River levels subside, but more rain expected
While an adverse weather alert issued by the T&T Meteorological Service (Met Office) has been downgraded from Orange Level to Yellow Level, citizens are still advised that there is a high chance of heavy showers or thunderstorm activity in a few areas, which can lead to street or flash flooding.
Meanwhile, a Riverine Flood Alert has been downgraded from Red Level to Orange Level and remains in effect up to Friday as additional rainfall is expected in the coming days.
The Met Office in updated alerts on Tuesday warned that river levels are currently near threshold values in some parts, especially along the Caroni basin.
Some parts of the country are still experiencing flooding, while flood waters have begun receding in other places – allowing relief efforts and cleanup exercises to take place in areas most affected by heavy rainfall and subsequent flooding over the weekend.
The Met Office notes that while the river levels are decreasing, it will take some time, especially since rainfall is still forecast.
A high risk to public safety, livelihoods and property still exists in these areas, the Met Office said.
In its forecast for the next three days, the Met Office notes the possibility of thunderstorm activity over the South, West and North of Trinidad due to the effects of low level convergence.
There is the chance of street or flash flooding.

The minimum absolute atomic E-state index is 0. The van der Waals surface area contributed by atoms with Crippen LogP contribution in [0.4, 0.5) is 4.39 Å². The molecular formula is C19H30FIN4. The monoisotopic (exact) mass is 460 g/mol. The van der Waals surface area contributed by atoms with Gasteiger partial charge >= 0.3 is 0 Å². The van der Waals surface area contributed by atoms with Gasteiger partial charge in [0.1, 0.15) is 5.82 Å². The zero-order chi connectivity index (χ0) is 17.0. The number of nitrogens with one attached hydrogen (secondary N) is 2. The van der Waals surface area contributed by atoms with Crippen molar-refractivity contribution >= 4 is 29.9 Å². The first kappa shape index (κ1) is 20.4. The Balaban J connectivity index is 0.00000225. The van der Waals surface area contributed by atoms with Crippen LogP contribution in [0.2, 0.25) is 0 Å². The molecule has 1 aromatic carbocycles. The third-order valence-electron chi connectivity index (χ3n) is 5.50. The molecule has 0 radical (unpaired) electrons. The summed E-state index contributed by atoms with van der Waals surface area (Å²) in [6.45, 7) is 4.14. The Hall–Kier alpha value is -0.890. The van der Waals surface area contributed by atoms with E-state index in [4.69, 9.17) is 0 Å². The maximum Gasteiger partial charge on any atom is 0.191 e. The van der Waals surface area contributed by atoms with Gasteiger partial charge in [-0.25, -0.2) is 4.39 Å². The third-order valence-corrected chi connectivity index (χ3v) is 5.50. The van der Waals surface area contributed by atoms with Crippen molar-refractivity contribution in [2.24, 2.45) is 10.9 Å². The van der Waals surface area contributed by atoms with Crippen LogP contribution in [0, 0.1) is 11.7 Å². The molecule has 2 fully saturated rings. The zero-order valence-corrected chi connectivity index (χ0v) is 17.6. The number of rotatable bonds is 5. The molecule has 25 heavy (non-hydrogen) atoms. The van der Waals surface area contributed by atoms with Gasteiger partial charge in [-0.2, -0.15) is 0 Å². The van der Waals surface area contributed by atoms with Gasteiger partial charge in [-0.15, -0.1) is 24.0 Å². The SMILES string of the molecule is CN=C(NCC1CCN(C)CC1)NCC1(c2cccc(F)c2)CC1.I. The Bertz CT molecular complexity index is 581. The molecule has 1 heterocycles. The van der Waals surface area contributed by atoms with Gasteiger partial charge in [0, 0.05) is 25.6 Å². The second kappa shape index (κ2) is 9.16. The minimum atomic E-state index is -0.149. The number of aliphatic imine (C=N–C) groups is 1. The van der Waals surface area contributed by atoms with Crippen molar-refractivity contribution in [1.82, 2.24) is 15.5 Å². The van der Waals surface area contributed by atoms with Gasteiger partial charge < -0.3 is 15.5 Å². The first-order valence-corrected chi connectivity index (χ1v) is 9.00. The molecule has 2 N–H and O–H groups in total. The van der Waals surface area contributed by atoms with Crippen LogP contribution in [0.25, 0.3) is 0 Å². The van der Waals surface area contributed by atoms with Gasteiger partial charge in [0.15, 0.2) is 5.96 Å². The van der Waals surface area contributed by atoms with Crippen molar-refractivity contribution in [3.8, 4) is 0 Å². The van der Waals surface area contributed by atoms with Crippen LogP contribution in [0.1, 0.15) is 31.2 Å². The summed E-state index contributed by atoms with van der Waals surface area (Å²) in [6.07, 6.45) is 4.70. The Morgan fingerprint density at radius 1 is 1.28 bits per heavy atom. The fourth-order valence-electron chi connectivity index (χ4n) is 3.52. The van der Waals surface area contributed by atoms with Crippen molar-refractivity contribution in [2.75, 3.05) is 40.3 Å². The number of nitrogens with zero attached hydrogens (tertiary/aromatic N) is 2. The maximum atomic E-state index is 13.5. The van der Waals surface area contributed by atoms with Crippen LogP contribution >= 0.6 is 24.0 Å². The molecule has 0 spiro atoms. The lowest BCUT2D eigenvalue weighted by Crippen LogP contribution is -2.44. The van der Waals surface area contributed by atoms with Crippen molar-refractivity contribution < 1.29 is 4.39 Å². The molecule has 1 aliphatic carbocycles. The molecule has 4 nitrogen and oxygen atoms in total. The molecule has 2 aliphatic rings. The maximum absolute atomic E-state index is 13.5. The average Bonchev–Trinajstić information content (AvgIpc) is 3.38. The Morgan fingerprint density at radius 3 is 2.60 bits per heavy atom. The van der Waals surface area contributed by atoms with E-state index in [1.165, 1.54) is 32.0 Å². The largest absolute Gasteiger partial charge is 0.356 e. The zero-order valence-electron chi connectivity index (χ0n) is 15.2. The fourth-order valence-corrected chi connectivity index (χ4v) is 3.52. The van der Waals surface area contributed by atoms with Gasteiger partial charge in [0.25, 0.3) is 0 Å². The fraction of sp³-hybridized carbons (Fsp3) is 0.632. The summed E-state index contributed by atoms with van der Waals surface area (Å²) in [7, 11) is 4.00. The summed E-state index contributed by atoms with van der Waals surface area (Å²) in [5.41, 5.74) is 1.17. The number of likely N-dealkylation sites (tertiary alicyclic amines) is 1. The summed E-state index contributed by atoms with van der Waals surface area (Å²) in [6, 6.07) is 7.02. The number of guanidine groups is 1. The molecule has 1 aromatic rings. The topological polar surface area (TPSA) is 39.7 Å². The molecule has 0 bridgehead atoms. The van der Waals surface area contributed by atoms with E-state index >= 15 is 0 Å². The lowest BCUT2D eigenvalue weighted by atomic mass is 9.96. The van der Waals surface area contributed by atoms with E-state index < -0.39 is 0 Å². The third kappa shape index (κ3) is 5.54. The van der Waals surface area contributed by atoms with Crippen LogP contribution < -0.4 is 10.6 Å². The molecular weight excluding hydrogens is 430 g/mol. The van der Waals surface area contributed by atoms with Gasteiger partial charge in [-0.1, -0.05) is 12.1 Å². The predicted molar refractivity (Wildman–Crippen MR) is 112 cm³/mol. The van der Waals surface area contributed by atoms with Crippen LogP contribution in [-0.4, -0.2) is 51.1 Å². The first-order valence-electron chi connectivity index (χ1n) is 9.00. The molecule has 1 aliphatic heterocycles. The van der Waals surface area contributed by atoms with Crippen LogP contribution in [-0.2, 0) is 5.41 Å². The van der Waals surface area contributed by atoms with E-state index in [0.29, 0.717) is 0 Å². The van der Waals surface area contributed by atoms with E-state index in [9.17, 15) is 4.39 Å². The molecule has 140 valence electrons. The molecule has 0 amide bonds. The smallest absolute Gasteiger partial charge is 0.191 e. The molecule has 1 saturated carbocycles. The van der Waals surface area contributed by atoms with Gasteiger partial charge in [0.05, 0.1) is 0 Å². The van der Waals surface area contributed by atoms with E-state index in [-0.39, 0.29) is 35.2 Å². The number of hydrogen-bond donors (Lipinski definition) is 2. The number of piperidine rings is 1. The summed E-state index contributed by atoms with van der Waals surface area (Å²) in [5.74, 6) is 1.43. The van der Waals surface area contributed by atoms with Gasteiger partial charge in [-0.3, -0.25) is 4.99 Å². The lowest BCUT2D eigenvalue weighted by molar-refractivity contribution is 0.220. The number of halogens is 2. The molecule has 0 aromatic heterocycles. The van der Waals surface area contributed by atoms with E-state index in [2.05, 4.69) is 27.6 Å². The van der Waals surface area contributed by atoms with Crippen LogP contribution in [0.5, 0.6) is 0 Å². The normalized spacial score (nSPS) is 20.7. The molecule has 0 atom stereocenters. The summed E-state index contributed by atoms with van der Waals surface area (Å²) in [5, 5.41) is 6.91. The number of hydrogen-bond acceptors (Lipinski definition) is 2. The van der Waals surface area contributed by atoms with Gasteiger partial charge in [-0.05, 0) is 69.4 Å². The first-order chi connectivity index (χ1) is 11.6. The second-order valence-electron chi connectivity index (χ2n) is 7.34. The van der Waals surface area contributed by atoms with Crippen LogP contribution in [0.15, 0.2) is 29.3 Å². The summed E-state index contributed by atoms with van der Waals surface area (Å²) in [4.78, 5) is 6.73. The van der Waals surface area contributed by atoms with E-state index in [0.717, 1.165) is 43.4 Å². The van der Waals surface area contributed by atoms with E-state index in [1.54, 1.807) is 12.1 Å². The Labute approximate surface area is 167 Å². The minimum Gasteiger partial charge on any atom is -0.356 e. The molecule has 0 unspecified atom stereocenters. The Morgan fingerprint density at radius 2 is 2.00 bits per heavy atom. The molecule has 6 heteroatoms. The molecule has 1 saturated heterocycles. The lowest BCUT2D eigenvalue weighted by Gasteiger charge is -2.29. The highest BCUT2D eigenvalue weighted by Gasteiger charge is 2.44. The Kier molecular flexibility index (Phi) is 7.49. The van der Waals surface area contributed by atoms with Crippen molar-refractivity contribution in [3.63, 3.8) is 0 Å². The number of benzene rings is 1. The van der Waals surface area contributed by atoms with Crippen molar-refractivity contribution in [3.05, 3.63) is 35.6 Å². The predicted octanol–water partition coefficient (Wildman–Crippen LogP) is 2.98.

Citizens are also advised that landslips or landslides are possible.
The National Emergency Operations Centre (NEOC) is advising citizens to continue to be vigilant and take the necessary precautions to preserve life and property, given that adverse weather conditions persist.
The NEOC has advised people to protect themselves and family members from contaminants in flood waters.
Floodwaters may carry silt, raw sewage, and microorganisms such as bacteria, viruses and parasites.
These can make food unsafe and cause diseases.
The NEOC has given these tips:
1. After heavy rainfall, stay inside until water levels have subsided;
2. Do not walk, play or drive through flood waters of unknown depth and current;
3. If you must walk through a flood, use a stick to determine the firmness of the ground as well as the depth of the water in front of you;
4. Wear personal protective equipment, including rubber boots, rubber gloves and goggles during clean-up of affected areas. Wear closed-toe shoes, long-sleeves and full-length pants;
5. Use rubber or latex gloves to protect your hands;
6. Keep children and pets out of the affected area until clean-up has been completed.
7. Open as many windows as possible to allow air flow;
8. Thoroughly clean all hard surfaces (such as flooring, concrete, molding, wood and metal furniture, countertops, appliances, sinks and other plumbing fixtures) with hot water and household bleach solution;
9. After completing the clean-up, wash your hands with soap and clean water;
10. Wash all clothes worn during the clean-up in hot water and detergent. These clothes should be washed separately from uncontaminated clothes and linens.
Official updates on weather forecasts, alerts, warnings and cancellations are issued by the Met Office and the Office of Disaster Preparedness and Management (ODPM).
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